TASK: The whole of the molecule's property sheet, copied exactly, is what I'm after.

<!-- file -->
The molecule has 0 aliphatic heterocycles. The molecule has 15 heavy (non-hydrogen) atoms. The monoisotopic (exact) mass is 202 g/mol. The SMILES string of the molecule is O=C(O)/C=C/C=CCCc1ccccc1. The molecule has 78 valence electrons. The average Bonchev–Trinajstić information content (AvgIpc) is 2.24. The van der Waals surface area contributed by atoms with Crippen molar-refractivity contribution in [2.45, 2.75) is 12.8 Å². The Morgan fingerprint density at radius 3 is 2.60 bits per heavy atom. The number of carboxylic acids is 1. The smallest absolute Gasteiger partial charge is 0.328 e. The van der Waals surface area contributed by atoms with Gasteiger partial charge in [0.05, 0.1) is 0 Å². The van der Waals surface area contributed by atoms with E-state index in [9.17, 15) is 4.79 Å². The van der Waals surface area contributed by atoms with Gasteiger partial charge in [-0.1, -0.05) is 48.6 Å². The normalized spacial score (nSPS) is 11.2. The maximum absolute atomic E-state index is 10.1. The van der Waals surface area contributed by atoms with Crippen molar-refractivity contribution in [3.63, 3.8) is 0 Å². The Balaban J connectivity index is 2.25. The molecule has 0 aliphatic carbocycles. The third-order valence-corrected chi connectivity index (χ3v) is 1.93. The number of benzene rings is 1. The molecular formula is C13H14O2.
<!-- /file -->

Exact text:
The molecule has 0 aliphatic heterocycles. The molecule has 15 heavy (non-hydrogen) atoms. The monoisotopic (exact) mass is 202 g/mol. The SMILES string of the molecule is O=C(O)/C=C/C=CCCc1ccccc1. The molecule has 78 valence electrons. The average Bonchev–Trinajstić information content (AvgIpc) is 2.24. The van der Waals surface area contributed by atoms with Crippen molar-refractivity contribution in [2.45, 2.75) is 12.8 Å². The Morgan fingerprint density at radius 3 is 2.60 bits per heavy atom. The number of carboxylic acids is 1. The smallest absolute Gasteiger partial charge is 0.328 e. The van der Waals surface area contributed by atoms with Gasteiger partial charge in [0.05, 0.1) is 0 Å². The van der Waals surface area contributed by atoms with E-state index in [9.17, 15) is 4.79 Å². The van der Waals surface area contributed by atoms with Gasteiger partial charge in [-0.1, -0.05) is 48.6 Å². The normalized spacial score (nSPS) is 11.2. The maximum absolute atomic E-state index is 10.1. The van der Waals surface area contributed by atoms with Crippen molar-refractivity contribution in [3.63, 3.8) is 0 Å². The Balaban J connectivity index is 2.25. The molecule has 0 aliphatic carbocycles. The third-order valence-corrected chi connectivity index (χ3v) is 1.93. The number of benzene rings is 1. The molecular formula is C13H14O2.